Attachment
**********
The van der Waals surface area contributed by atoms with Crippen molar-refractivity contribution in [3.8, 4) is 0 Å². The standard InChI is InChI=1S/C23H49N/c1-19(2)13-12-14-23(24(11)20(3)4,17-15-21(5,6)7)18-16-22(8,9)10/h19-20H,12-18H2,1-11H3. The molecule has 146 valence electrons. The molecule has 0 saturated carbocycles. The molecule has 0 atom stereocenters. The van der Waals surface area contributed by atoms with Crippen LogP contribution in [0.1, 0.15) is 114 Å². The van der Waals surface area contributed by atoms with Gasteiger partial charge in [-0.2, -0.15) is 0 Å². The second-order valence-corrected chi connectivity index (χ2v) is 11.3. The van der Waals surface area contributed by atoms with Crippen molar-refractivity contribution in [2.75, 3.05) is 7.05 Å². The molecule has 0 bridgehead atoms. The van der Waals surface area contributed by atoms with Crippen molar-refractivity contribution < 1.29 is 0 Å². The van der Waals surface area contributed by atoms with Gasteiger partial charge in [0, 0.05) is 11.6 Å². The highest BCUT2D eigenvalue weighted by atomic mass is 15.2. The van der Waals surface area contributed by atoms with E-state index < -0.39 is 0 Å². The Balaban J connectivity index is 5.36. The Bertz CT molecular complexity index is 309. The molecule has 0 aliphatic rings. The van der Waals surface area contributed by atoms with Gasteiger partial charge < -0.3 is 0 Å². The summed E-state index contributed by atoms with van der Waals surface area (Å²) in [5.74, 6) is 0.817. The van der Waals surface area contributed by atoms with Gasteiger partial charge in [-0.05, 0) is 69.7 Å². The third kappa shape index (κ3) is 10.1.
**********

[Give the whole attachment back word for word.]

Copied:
The van der Waals surface area contributed by atoms with Crippen molar-refractivity contribution in [3.8, 4) is 0 Å². The standard InChI is InChI=1S/C23H49N/c1-19(2)13-12-14-23(24(11)20(3)4,17-15-21(5,6)7)18-16-22(8,9)10/h19-20H,12-18H2,1-11H3. The molecule has 146 valence electrons. The molecule has 0 saturated carbocycles. The molecule has 0 atom stereocenters. The van der Waals surface area contributed by atoms with Crippen LogP contribution in [0.1, 0.15) is 114 Å². The van der Waals surface area contributed by atoms with Gasteiger partial charge in [-0.2, -0.15) is 0 Å². The second-order valence-corrected chi connectivity index (χ2v) is 11.3. The van der Waals surface area contributed by atoms with Crippen molar-refractivity contribution in [2.75, 3.05) is 7.05 Å². The molecule has 0 bridgehead atoms. The van der Waals surface area contributed by atoms with Crippen molar-refractivity contribution < 1.29 is 0 Å². The van der Waals surface area contributed by atoms with Gasteiger partial charge in [0, 0.05) is 11.6 Å². The highest BCUT2D eigenvalue weighted by atomic mass is 15.2. The van der Waals surface area contributed by atoms with E-state index < -0.39 is 0 Å². The Balaban J connectivity index is 5.36. The Bertz CT molecular complexity index is 309. The molecule has 0 aliphatic rings. The van der Waals surface area contributed by atoms with Gasteiger partial charge < -0.3 is 0 Å². The summed E-state index contributed by atoms with van der Waals surface area (Å²) in [5.74, 6) is 0.817. The van der Waals surface area contributed by atoms with Gasteiger partial charge in [-0.05, 0) is 69.7 Å². The third kappa shape index (κ3) is 10.1.